Groups protest ‘risky’ mass gathering for Kaliwa dam project amid pandemic
LUCENA CITY — Tribe leaders and an environmentalist group protested the mass gathering initiated by the National Commission on Indigenous Peoples (NCIP) in General Nakar town, Quezon province, to expedite the construction of the controversial P12.2 billion Kaliwa Dam in the Sierra Madre mountain ranges.
“The province is under Alert Level 3. The mass gathering of tribesmen could possibly spread COVID-19 and endangers the safety of tribal communities,” Ramcy Astoveza, Agta tribe chieftain, said in a phone interview Thursday (Jan. 27) morning.
Dumagat tribe leader Marcelino Tena echoed the same concern.
“Most tribesmen were still unvaccinated due to anxiety and cultural reasons. Mass gatherings in the lowland are a serious risk for the whole tribe,” Tena said in another phone interview on Wednesday.
Kalikasan People’s Network for the Environment (Kalikasan PNE), an environmental activist group, called for an immediate investigation into the move by the Metropolitan Waterworks and Sewerage System (MWSS) and the NCIP to secure the Kaliwa Dam Memorandum of Agreement (MOA) from the affected communities.
“This last-minute railroading…is a hallmark of the Duterte regime’s pro-China, pro-big business fiesta while we have been suffering the COVID pandemic,” said Leon Dulce, national coordinator of Kalikasan PNE, in a statement.
Astoveza said the NCIP-initiated meeting and consultation from Jan. 26 to 29 are being held in a public school in General Nakar.
“The local government required all attendees to submit to antigen tests. No test, no entry,” Astoveza said.
He said he did not submit himself to the test along with 30 others.
Astoveza argued that the event is not the right forum to discuss the dam project.
“We’re still in the midst of the pandemic. Our main focus should still be the safety of everyone and not in any mass gatherings,” he insisted.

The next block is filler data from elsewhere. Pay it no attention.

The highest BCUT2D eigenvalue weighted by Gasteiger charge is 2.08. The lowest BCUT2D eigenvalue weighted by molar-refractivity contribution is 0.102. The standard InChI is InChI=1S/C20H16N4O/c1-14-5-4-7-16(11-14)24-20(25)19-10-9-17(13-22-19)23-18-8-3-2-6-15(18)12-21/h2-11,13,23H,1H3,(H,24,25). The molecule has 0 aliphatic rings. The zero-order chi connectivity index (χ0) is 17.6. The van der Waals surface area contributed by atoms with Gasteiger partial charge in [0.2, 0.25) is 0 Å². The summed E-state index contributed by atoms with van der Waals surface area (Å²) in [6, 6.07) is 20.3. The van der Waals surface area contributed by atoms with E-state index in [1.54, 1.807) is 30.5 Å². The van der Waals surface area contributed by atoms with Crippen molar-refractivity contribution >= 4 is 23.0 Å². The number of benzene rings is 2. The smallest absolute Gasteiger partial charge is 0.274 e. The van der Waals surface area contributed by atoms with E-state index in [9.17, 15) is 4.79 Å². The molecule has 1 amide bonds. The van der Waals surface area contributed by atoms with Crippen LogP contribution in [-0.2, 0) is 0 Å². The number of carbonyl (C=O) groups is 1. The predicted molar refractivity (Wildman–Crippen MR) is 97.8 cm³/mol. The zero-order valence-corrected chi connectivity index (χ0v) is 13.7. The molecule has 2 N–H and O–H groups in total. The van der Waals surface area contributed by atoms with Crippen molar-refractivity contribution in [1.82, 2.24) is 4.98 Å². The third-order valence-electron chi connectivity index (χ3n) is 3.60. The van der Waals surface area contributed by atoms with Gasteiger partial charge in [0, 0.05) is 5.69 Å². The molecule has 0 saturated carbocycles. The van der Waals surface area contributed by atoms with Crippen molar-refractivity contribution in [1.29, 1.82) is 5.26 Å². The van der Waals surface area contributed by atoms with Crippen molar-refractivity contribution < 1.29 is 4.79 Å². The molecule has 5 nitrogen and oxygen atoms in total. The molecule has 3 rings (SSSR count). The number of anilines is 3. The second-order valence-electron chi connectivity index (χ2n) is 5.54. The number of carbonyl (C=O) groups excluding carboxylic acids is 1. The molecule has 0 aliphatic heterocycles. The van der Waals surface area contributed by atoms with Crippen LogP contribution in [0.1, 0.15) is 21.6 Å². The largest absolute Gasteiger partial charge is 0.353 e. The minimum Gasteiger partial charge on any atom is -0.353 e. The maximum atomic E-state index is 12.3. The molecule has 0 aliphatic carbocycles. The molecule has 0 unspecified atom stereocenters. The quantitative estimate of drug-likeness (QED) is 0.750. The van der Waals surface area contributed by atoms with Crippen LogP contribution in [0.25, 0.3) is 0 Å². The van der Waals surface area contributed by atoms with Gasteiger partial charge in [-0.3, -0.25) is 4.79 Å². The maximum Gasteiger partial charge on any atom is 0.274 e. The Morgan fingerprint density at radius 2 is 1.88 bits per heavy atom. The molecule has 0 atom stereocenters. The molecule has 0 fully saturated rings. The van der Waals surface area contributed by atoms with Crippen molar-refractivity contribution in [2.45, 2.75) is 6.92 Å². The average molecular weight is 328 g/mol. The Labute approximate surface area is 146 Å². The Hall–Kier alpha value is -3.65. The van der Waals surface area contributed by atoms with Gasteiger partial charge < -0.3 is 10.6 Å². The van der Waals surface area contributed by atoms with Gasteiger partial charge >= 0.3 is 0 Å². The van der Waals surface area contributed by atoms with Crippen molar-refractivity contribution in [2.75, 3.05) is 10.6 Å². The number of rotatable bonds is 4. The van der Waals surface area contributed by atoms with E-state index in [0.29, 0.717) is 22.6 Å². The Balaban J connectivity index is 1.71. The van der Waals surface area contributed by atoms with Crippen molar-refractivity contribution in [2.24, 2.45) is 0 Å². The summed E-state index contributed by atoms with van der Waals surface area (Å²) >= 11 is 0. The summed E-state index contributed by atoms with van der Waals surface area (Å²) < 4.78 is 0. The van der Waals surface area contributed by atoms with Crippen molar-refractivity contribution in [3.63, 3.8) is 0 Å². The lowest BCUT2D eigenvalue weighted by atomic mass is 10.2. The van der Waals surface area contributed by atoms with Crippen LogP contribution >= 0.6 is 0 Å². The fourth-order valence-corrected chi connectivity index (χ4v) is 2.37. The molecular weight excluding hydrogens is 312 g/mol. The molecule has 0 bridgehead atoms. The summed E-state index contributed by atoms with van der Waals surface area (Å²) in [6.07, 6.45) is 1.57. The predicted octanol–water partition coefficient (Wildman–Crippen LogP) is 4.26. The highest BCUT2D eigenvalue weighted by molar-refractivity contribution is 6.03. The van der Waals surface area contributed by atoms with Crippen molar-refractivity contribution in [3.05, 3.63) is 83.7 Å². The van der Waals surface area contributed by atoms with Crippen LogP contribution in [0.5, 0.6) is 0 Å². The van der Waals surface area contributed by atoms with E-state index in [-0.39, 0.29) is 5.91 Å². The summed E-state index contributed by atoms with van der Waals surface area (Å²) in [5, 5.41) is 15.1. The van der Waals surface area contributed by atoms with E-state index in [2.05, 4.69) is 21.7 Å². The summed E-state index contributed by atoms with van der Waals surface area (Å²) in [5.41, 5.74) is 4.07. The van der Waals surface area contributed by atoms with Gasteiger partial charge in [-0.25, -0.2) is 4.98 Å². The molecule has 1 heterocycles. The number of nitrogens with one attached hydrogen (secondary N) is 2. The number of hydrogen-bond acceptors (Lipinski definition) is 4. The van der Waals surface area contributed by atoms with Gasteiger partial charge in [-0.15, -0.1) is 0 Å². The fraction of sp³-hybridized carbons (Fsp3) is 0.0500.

He also expressed fear that some of the attendees might be carriers of the virus once they return home.
“Yes, they tested negative before their entry to the event. But what about after? With this Omicron variant, the lowland is a risky place for us compared to the safety of the Sierra Madre,” Astoveza said.
Astoveza, a former NCIP commissioner, said he had already brought the matter to the attention of the agency officials.
General Nakar Mayor Eliseo Rosul Sr. explained that the compulsory antigen test is required by the national, provincial and local inter-agency task force against COVID-19.
“As a matter of fact, no outsiders can enter our town without a negative antigen test result. We’re just protecting the safety of our community,” Rosul stressed in a phone interview Thursday.
He said out of some 100 tribesmen who underwent antigen tests to attend the event, “one of them tested positive [for COVID-19]”.
“The health authorities immediately brought the patient to our isolation facility. Contact tracing in the tribal community is now ongoing,” the mayor said.
As of Wednesday, General Nakar town has four active COVID-19 cases. One of the patients was placed at the local government isolation facility and the three remain under home quarantine.
Rosul further explained that mass gathering is not prohibited per se under the stringent Alert Level 3.
He said some gatherings are allowed but only up to 50-percent capacity.
“The attendees are divided into two groups. And we are strictly monitoring that all are observing safety protocols – wearing face masks and safe distancing,” he said.
But Astoveza scoffed at the attendees.
“They are not the one directly affected by the dam project. Their communities will not submerge once the dam operates. Their attendance was motivated by other reasons,” he said without elaborating.
Astoveza said their group would remain outside the venue to conduct a peaceful protest.
The MWSS has long been pushing for constructing the New Centennial Water Source-Kaliwa Dam Project (NCWS KDP) to address a projected water crisis in Metro Manila.
The project is funded by China’s Official Development Assistance to the Philippines.
Environmental groups, religious, militant groups, and concerned local government officials in northern Quezon have been waging a campaign to stop the dam project.
The tribal communities have yet to issue their free, prior and informed consent (FPIC) for the project.
Under the law, the government can only start infrastructure projects on ancestral lands if it has secured the FPIC certificate from the title-holders.
Subscribe to our daily newsletter
Subscribe to INQUIRER PLUS to get access to The Philippine Daily Inquirer & other 70+ titles, share up to 5 gadgets, listen to the news, download as early as 4am & share articles on social media. Call 896 6000.